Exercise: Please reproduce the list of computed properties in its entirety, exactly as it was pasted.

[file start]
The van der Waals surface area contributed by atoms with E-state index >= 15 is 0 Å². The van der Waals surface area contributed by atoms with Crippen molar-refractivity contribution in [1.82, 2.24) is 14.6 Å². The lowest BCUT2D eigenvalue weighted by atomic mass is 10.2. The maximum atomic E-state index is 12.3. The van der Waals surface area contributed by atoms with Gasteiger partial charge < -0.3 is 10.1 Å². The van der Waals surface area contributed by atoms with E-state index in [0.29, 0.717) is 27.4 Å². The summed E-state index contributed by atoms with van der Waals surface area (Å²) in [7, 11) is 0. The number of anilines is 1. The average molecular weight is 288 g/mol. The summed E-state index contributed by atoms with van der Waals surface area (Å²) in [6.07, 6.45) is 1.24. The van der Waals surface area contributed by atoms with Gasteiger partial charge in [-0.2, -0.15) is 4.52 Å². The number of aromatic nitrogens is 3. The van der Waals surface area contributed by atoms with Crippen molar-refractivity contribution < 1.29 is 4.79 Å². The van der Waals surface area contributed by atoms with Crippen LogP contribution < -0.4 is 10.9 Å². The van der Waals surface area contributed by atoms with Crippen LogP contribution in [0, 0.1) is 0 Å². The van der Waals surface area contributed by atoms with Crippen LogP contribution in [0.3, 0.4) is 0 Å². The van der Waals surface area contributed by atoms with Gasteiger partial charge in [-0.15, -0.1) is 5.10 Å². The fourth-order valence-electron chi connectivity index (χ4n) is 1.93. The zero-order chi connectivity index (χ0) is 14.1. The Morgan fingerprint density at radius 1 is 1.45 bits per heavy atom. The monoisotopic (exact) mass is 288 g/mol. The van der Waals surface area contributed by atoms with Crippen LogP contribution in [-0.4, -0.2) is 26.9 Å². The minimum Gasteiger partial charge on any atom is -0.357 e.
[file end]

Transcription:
The van der Waals surface area contributed by atoms with E-state index >= 15 is 0 Å². The van der Waals surface area contributed by atoms with Crippen molar-refractivity contribution in [1.82, 2.24) is 14.6 Å². The lowest BCUT2D eigenvalue weighted by atomic mass is 10.2. The maximum atomic E-state index is 12.3. The van der Waals surface area contributed by atoms with Gasteiger partial charge < -0.3 is 10.1 Å². The van der Waals surface area contributed by atoms with E-state index in [0.29, 0.717) is 27.4 Å². The summed E-state index contributed by atoms with van der Waals surface area (Å²) in [7, 11) is 0. The number of anilines is 1. The average molecular weight is 288 g/mol. The summed E-state index contributed by atoms with van der Waals surface area (Å²) in [6.07, 6.45) is 1.24. The van der Waals surface area contributed by atoms with Gasteiger partial charge in [-0.2, -0.15) is 4.52 Å². The number of aromatic nitrogens is 3. The van der Waals surface area contributed by atoms with Crippen molar-refractivity contribution < 1.29 is 4.79 Å². The van der Waals surface area contributed by atoms with Crippen LogP contribution < -0.4 is 10.9 Å². The van der Waals surface area contributed by atoms with Crippen LogP contribution in [0, 0.1) is 0 Å². The van der Waals surface area contributed by atoms with Crippen LogP contribution in [0.3, 0.4) is 0 Å². The van der Waals surface area contributed by atoms with Gasteiger partial charge in [-0.15, -0.1) is 5.10 Å². The fourth-order valence-electron chi connectivity index (χ4n) is 1.93. The zero-order chi connectivity index (χ0) is 14.1. The Morgan fingerprint density at radius 1 is 1.45 bits per heavy atom. The monoisotopic (exact) mass is 288 g/mol. The van der Waals surface area contributed by atoms with Crippen LogP contribution in [-0.4, -0.2) is 26.9 Å². The minimum Gasteiger partial charge on any atom is -0.357 e.